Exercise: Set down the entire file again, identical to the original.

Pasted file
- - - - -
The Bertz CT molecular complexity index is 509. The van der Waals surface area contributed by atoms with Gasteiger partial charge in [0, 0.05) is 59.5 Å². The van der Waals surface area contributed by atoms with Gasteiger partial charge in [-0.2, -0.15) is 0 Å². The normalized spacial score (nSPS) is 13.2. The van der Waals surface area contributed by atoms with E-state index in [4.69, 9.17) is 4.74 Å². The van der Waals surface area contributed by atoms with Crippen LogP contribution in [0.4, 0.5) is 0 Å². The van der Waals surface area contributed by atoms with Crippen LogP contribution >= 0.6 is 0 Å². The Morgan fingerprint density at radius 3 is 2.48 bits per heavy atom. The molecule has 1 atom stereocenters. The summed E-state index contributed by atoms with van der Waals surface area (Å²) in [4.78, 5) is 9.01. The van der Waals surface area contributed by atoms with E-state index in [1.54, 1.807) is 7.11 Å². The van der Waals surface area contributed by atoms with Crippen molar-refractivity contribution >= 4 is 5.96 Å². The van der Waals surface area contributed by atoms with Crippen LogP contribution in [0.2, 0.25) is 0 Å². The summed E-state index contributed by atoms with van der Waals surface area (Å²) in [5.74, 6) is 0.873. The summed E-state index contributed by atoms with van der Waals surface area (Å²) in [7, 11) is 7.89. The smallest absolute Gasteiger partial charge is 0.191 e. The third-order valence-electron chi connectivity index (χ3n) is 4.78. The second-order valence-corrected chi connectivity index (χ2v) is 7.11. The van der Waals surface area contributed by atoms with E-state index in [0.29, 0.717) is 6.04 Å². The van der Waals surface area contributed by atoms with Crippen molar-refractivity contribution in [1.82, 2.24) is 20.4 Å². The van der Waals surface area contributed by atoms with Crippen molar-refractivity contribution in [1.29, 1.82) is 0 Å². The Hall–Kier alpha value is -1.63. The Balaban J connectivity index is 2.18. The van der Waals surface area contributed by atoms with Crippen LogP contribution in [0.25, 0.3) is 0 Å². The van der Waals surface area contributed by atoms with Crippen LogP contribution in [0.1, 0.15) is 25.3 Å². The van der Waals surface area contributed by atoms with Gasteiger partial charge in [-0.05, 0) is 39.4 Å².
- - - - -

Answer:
The Bertz CT molecular complexity index is 509. The van der Waals surface area contributed by atoms with Gasteiger partial charge in [0, 0.05) is 59.5 Å². The van der Waals surface area contributed by atoms with Gasteiger partial charge in [-0.2, -0.15) is 0 Å². The normalized spacial score (nSPS) is 13.2. The van der Waals surface area contributed by atoms with E-state index in [4.69, 9.17) is 4.74 Å². The van der Waals surface area contributed by atoms with Crippen LogP contribution in [0.4, 0.5) is 0 Å². The van der Waals surface area contributed by atoms with Crippen LogP contribution >= 0.6 is 0 Å². The Morgan fingerprint density at radius 3 is 2.48 bits per heavy atom. The molecule has 1 atom stereocenters. The summed E-state index contributed by atoms with van der Waals surface area (Å²) in [4.78, 5) is 9.01. The van der Waals surface area contributed by atoms with E-state index in [1.54, 1.807) is 7.11 Å². The van der Waals surface area contributed by atoms with Crippen molar-refractivity contribution >= 4 is 5.96 Å². The van der Waals surface area contributed by atoms with Crippen LogP contribution in [0.2, 0.25) is 0 Å². The summed E-state index contributed by atoms with van der Waals surface area (Å²) in [5.74, 6) is 0.873. The summed E-state index contributed by atoms with van der Waals surface area (Å²) in [7, 11) is 7.89. The smallest absolute Gasteiger partial charge is 0.191 e. The third-order valence-electron chi connectivity index (χ3n) is 4.78. The second-order valence-corrected chi connectivity index (χ2v) is 7.11. The van der Waals surface area contributed by atoms with E-state index in [0.29, 0.717) is 6.04 Å². The van der Waals surface area contributed by atoms with Crippen molar-refractivity contribution in [1.82, 2.24) is 20.4 Å². The van der Waals surface area contributed by atoms with Crippen molar-refractivity contribution in [1.29, 1.82) is 0 Å². The Hall–Kier alpha value is -1.63. The Balaban J connectivity index is 2.18. The van der Waals surface area contributed by atoms with Crippen LogP contribution in [0.25, 0.3) is 0 Å². The van der Waals surface area contributed by atoms with Crippen LogP contribution in [0.1, 0.15) is 25.3 Å². The van der Waals surface area contributed by atoms with Gasteiger partial charge in [-0.05, 0) is 39.4 Å².